According to the World Health Organization, people with disabilities represent 15 per cent of the population worldwide. This percentage is even higher in countries affected by poverty or conflict. Disability prevalence is higher for women than men in lower-income countries. Women with disabilities experience two levels of discrimination (gender and disability). Women and girls living with disabilities are particularly vulnerable to abuse and sexual violence.
People with a disability have a greater need to access health services.
After 18 years working with Doctors Without Borders/Médecins Sans Frontières (MSF), I had the opportunity to work for a Norwegian international development organization specializing in assistance for people with disabili- ties. It was a rich learning experience enhanced and maybe motivated by my own declining hearing. I revisited contexts I was familiar with through my work with MSF but from a different per- spective, with a specific focus on people with disabilities.
There, I worked closely with organiza- tions for people with disabilities (OPDs), the majority of whose staff are people with disabilities themselves. We support- ed these organizations in building their capacity to assist people with disabilities living in the communities they work with through micro projects or advocacy for better access to services.
ATTITUDES ARE ONLY ONE TYPE OF BARRIER
Through this work, I was able to better understand the high level of exclusion, discrimination and isolation people with disabilities experience in many places where MSF also operates.
But attitudes are only one type of barrier. Other barriers hamper people with disabili- ties’ access to services in general, including health services. I realized that I could have done better while I was working with MSF. I could, for example, have met with OPDs, who may have been able to offer guidance on how to improve people with disabilities’ access to MSF’s health services.
Recognizing that people with disabilities are often the most in need of medical humani- tarian assistance in the regions where MSF works, in 2016 I put forward a motion at an international assembly calling on MSF to ini- tiate action to develop awareness of the risk of excluding people with disabilities, and to put specific measures in place to improve access to the organization’s healthcare services. This included developing more sys- tematic dialogues with OPDs, making sure our structures are accessible to people who use wheelchairs and ensuring we are using different types of media for our communica- tion (audio and visual to name a few).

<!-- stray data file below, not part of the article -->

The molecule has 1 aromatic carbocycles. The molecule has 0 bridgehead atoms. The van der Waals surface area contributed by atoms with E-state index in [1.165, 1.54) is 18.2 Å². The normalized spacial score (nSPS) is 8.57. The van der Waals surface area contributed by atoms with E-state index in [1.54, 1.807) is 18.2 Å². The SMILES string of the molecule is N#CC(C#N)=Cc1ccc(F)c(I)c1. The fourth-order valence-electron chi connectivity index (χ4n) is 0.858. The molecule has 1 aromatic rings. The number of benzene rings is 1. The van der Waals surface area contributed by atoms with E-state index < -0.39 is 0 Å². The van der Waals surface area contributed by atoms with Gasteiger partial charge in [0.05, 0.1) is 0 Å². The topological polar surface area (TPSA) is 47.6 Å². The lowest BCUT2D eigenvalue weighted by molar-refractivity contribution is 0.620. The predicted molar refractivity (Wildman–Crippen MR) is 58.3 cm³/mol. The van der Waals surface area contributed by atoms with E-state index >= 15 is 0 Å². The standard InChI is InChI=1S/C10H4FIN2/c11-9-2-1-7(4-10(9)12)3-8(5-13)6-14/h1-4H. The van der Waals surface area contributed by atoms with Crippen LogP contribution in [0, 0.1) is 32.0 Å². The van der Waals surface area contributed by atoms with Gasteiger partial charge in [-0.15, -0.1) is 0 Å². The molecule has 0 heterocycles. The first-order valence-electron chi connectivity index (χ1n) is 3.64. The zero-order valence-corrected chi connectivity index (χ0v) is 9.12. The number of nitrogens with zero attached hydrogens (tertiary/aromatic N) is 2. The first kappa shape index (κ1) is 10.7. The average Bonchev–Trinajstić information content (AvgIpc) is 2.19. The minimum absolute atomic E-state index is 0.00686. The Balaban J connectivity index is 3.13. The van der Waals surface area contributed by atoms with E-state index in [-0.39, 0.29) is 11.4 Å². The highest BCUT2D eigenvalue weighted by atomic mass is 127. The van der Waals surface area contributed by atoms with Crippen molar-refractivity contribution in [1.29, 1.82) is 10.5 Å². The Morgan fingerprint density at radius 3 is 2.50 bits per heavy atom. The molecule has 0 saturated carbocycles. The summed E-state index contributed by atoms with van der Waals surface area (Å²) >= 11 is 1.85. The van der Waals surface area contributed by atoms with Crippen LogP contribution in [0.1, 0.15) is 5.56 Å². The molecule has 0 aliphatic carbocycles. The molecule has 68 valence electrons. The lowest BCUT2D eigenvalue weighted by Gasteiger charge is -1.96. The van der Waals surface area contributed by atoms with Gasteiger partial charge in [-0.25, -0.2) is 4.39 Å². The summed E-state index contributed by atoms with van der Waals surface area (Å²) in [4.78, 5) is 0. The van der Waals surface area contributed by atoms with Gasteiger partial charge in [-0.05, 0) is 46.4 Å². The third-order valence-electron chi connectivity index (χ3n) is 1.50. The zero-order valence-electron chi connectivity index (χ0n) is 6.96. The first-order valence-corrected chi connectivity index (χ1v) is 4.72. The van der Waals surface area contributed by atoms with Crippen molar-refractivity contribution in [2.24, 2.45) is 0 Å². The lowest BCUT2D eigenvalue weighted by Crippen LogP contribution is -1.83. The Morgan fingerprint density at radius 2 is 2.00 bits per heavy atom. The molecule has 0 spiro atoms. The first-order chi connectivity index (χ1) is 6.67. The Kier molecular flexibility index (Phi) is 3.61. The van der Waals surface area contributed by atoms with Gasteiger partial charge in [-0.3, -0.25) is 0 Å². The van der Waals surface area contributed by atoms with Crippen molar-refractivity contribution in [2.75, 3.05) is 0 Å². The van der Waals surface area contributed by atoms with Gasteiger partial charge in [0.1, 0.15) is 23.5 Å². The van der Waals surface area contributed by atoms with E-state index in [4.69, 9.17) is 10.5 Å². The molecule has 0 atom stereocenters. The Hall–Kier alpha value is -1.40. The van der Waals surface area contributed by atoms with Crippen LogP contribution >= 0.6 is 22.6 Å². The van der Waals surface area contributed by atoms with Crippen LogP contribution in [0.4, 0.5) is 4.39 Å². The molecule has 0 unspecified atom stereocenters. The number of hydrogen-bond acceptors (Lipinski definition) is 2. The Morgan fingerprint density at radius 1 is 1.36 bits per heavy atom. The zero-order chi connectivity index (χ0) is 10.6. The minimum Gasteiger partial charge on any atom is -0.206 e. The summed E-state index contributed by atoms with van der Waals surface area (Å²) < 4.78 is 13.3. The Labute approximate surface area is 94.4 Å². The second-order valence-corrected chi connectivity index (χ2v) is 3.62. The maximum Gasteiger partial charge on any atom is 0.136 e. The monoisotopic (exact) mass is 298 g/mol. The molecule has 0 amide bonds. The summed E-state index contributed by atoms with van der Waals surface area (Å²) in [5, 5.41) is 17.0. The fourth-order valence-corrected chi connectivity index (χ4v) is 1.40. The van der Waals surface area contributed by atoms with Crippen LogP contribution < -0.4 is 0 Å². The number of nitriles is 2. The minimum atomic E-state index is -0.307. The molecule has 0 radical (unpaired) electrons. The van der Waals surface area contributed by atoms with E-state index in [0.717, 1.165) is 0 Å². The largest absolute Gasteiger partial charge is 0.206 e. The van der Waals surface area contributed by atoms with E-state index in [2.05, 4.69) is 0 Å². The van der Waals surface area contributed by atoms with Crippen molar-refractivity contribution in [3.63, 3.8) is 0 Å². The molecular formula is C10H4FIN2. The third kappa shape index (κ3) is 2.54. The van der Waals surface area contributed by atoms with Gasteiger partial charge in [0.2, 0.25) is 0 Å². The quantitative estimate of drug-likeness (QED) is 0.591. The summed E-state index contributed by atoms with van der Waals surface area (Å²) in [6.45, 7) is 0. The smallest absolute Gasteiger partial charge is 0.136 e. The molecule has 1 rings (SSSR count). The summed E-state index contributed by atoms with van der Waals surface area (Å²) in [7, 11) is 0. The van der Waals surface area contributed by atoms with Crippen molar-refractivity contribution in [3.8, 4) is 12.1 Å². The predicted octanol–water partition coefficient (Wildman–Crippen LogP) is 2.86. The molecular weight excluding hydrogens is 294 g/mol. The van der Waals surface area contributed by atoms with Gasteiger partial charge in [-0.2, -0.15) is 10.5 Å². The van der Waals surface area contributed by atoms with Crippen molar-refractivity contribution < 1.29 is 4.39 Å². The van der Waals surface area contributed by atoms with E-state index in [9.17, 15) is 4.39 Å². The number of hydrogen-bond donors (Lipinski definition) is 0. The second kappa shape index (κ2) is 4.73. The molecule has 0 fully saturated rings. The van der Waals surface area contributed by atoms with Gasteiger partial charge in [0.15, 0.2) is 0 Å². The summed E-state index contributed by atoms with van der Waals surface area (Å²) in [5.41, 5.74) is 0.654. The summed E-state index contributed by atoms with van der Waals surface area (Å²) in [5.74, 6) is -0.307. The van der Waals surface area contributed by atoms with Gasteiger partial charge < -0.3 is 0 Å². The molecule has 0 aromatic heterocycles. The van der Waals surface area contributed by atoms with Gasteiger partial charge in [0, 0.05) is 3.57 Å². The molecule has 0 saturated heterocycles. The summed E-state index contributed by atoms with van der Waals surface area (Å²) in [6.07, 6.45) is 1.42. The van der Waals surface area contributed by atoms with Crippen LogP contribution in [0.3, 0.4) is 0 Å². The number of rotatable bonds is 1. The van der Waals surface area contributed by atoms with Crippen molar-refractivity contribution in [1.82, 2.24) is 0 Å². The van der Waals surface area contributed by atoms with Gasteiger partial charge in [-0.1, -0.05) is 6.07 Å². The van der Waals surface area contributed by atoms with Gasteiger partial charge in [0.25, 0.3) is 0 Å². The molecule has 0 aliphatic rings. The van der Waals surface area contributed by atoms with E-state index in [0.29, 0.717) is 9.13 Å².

In early 2018, I was recruited to coordinate and launch a project on inclusion of people with disabilities in MSF.
WHERE ARE WE NOW?
Since then, tools and materials on why and how to implement inclusion have been developed and are now in use, which can be easily accessed through a dedicated online portal for MSF staff working in headquarters and projects around the world. This includes videos to raise awareness, general and tech- nical guidelines, guidelines on accessibility, reference documents and an extensive online course. The course is the result of a strong collaboration between an OPD in Malawi as the main content provider and an MSF team in Canada for the technical realization.
Since its launch, more than 15,750 users have relied on the inclusion portal devel- oped by the project and around 1,000 have visited our online course.
In Zimbabwe, knowing people with disabil- ities can be disproportionately affected by sexual violence, the MSF medical team in Harare for sexual and reproductive health found it striking no people with disabilities were using their services. To understand and bridge this gap, staff contacted OPDs, provided training on inclusion and worked on the physical accessibility of the medical centre. These three simple measures were intended to provoke a change and inspire other projects to affect change.
The MSF team in Lebanon wondered how they could set up an accessible medical structure (known locally as a family centre) when the only facility available was a multi- floor building with no elevator. How could people with a range of mobility consider- ations reach services on the third floor?
No need for patients with disabilities to go up the staircases, the medical teams would go down.
The medical and logistic teams found the solution: make the ground floor fully accessible and organize a dedicated room so the same services could be provided to people with disabilities here. There was no need for patients with disabilities to go up the staircases – the medical teams would go down to them.
“In order to honestly refer to ourselves as a family centre, it did not feel right that people with disabilities would be unable to enter our building or have a hard time doing so,” says Harald Lognvik, construction focal point in the Beirut project. “Ever since we started working on this project, including people with disabilities has been a priority.”
In projects worldwide, MSF has been col- laborating with OPDs during the COVID-19 pandemic to disseminate information about infection prevention, systematically using two methods of communication (au- dio and visual – radio and posters). Using local sign language in awareness-raising videos has also been emphasized. It is also the first time an MSF project has developed health promotion materials in braille, in Democratic Republic of Congo.